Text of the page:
Diagnosing Knee Pain

If you’re feeling pain in your knee, chances are you’re not alone. “The knee is probably the most common physical injury we see these days,” says Robert Gotlin, DO, director of orthopedic and sports rehabilitation at Beth Israel Medical Center in New York City. “It’s due to the fact that we’re much more active now at both older and younger ages.”

When you go to the doctor with a potential knee injury, there are several methods to diagnose your knee pain.

Medical history: Your doctor will begin by taking a history. This is the who, what, where, why, when, and how long of your knee pain. Questions about whether the injury is acute or chronic, if there is swelling, and severe vs. minor pain will help your doctor narrow the potential causes.

Physical exam: This is usually the next step that physicians take to diagnose knee pain. Examining the knee and gently feeling it can help doctors narrow down the source of the pain or unsteadiness in the knee. “You can often tell if it’s a bone problem or a ligament problem,” says Dr. Gotlin. This method is satisfactory about 80 percent of the time, he adds.

X-ray: If your doctor is uncertain about the nature of your knee pain, he may recommend an X-ray, which uses low amounts of radiation to record images of your bones and joints. If your knee pain is being caused by a bone problem, such as a fracture or osteoporosis (low bone density), it may show up on the X-ray, Gotlin says.

MRI: Short for “magnetic resonance imaging,” this procedure uses magnetic energy to examine the area inside your knee. Unlike X-rays, MRIs can take pictures of the body’s soft tissues, like its muscles and ligaments. For this reason, the procedure is often ordered when a doctor suspects that the soft tissue in the knee is damaged. Contrary to popular thought, MRIs don’t increase a patient’s risk for leukemia or other cancers. “There’s no radiation with an MRI,” Gotlin says.

Ultrasound: This tool used to diagnose knee pain uses sound waves to look inside your knee. Ultrasound is helpful if the doctor wants to inspect the bursa — the fluid-filled cavity inside the knee, Gotlin says. It may also be helpful if there’s excess fluid around the knee — a condition known as effusion. “If there’s any fluid collection or tears of muscles that are very subtle, the ultrasound may be appropriate,” Gotlin says.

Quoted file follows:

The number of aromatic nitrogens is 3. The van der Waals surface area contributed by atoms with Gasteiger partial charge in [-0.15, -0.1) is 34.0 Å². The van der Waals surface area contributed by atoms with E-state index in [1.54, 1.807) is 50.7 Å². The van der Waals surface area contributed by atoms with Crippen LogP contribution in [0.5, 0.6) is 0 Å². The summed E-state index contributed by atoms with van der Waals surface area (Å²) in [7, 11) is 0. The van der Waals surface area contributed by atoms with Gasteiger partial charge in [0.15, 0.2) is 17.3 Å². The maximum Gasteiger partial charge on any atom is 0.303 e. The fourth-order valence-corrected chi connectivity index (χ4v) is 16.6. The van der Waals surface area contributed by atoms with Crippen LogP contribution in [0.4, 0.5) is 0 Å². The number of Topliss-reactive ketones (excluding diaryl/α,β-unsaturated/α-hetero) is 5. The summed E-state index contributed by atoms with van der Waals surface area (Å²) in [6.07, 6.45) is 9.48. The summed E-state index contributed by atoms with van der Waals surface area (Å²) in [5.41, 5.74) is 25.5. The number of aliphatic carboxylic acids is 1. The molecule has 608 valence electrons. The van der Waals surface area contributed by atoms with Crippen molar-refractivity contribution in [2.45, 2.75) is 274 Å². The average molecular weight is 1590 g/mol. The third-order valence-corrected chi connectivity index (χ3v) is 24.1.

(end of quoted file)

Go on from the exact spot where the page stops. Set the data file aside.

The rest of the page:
Radionuclide bone scan: If your previous diagnostic tests come back normal but your doctor still suspects a problem with the bone, he may recommend a bone scan to check for other problems. “It can pick up cysts, tumors — things that X-rays and MRIs don’t pick up,” Gotlin says. During this procedure, a harmless radioactive substance called technetium is injected into the bloodstream. This substance collects in abnormal or injured areas of the bone, which is then recorded by a scanner. “If there’s a problem, it lights up,” Gotlin says. “If there’s no problem, you get a blank screen.”

Arthroscopy: During this surgical procedure, a doctor will make small incisions in the knee and insert a pencil-sized instrument called an arthroscope. The arthroscope has a magnifying lens and a light and is attached to a small camera. The images from the camera are then displayed on a television screen, helping the doctor to see the inside of the knee. Once the incision is made, the doctor can diagnose and sometimes treat the source of the knee pain. Tears to the meniscus — a protective piece of cartilage in the knee — can often be corrected during arthroscopy, for example.

With many diagnostic tools at their disposal, doctors can accurately diagnose your knee pain and help you decide on the right treatment option.